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From 6 January 2024, the main rate of class 1 National Insurance contributions (NIC) deducted from employees’ wages is reduced from 12% to 10%. From 6 April 2024, the main rate of self-employed class 4 NIC will reduce from 9% to 8% and class 2 NIC will no longer be due. Those with profits below £6,725 a year can continue to pay class 2 NIC to keep their entitlement to certain state benefits. Our guidance will be updated in full in spring 2024.

Updated on 6 April 2023

Income tax

On this page we explain what income tax is, explain who is liable to pay income tax and provide an overview of income tax rates.

Content on this page:

Income tax

Income tax is a tax on income. It also applies to some capital receipts. Not all income is subject to income tax – some income is exempt.

HM Revenue & Customs (HMRC) collect income tax mainly through two systems – the Pay As You Earn (PAYE) system and the self assessment system.

The power to set some rates (and bands) of income tax has been devolved to the Scottish Parliament and the Welsh Parliament. The devolution of these powers does not affect the collection of income tax – HMRC collect all income tax throughout the UK.

Who pays income tax

Individuals pay income tax. In addition, trustees and the personal representatives of a deceased individual’s estate are liable to income tax.

Students and children are subject to income tax just like any other individual.

Broadly, UK residents pay income tax on their worldwide income.

Non-residents generally pay income tax on their UK income only.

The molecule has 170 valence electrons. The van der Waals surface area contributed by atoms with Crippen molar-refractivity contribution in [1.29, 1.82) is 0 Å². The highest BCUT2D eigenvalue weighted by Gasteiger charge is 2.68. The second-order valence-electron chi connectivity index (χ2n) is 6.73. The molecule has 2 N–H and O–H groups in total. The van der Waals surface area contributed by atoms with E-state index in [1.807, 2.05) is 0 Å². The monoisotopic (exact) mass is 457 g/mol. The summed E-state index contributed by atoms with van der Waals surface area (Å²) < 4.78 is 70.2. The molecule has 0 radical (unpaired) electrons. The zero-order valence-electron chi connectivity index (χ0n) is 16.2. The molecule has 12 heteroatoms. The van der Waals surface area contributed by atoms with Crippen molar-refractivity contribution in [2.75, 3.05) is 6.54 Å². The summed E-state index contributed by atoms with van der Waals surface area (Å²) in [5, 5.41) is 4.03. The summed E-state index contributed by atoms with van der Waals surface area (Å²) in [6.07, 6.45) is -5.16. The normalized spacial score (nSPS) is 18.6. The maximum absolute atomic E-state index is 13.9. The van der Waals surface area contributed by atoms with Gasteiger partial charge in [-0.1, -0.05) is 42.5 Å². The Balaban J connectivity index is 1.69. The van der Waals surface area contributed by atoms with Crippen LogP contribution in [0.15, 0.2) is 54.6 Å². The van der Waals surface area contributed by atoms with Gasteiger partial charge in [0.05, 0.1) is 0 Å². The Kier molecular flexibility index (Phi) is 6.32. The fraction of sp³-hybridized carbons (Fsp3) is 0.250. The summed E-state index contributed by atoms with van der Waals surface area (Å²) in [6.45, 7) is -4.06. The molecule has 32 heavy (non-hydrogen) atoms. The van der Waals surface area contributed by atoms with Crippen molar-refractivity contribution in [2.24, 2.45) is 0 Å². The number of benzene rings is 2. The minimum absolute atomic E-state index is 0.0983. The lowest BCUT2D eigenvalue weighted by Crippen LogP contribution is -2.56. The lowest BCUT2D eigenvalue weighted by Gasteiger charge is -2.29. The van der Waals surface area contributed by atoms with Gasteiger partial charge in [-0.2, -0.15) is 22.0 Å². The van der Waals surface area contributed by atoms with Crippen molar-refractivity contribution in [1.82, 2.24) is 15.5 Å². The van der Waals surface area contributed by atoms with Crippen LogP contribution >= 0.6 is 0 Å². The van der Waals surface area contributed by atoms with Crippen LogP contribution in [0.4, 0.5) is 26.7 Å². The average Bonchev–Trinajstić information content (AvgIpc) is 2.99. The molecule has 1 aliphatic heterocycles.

Order of taxation

Under the UK tax system, there is an order in which your income must be taxed – this depends on the type of income that it is.

The order matters because there are different income tax bands (see below), in which different rates of tax can apply. Income which is taxed ‘first’ means income which has the lower band(s) and rate(s) applied to it when calculating the tax due, in priority to other types of income.

To visualise this, it might be helpful to think of your income as physical coins being stacked in a certain order. The income tax band (and therefore the rate of tax) which applies to that income depends on how high the coin is in the stack.

Non-savings and non-dividend income is taxed first (that is, at the bottom of the stack). This is broadly your earnings, pensions, self-employment profits, rental property income and taxable welfare benefits.

The second slice of income is your savings income, for example, bank and building society interest.

The third or top slice of income is your dividend income.

Income tax rates and bands

Different rates of income tax apply depending on the source of the income and whereabouts in the UK the taxpayer resides.

The same savings and dividend rates apply across the UK.

However, for non-savings and non-dividend income:

  • Scottish taxpayers pay Scottish income tax rates,
  • Welsh taxpayers pay Welsh income tax rates, and
  • taxpayers who are neither Scottish nor Welsh taxpayers pay UK income tax rates.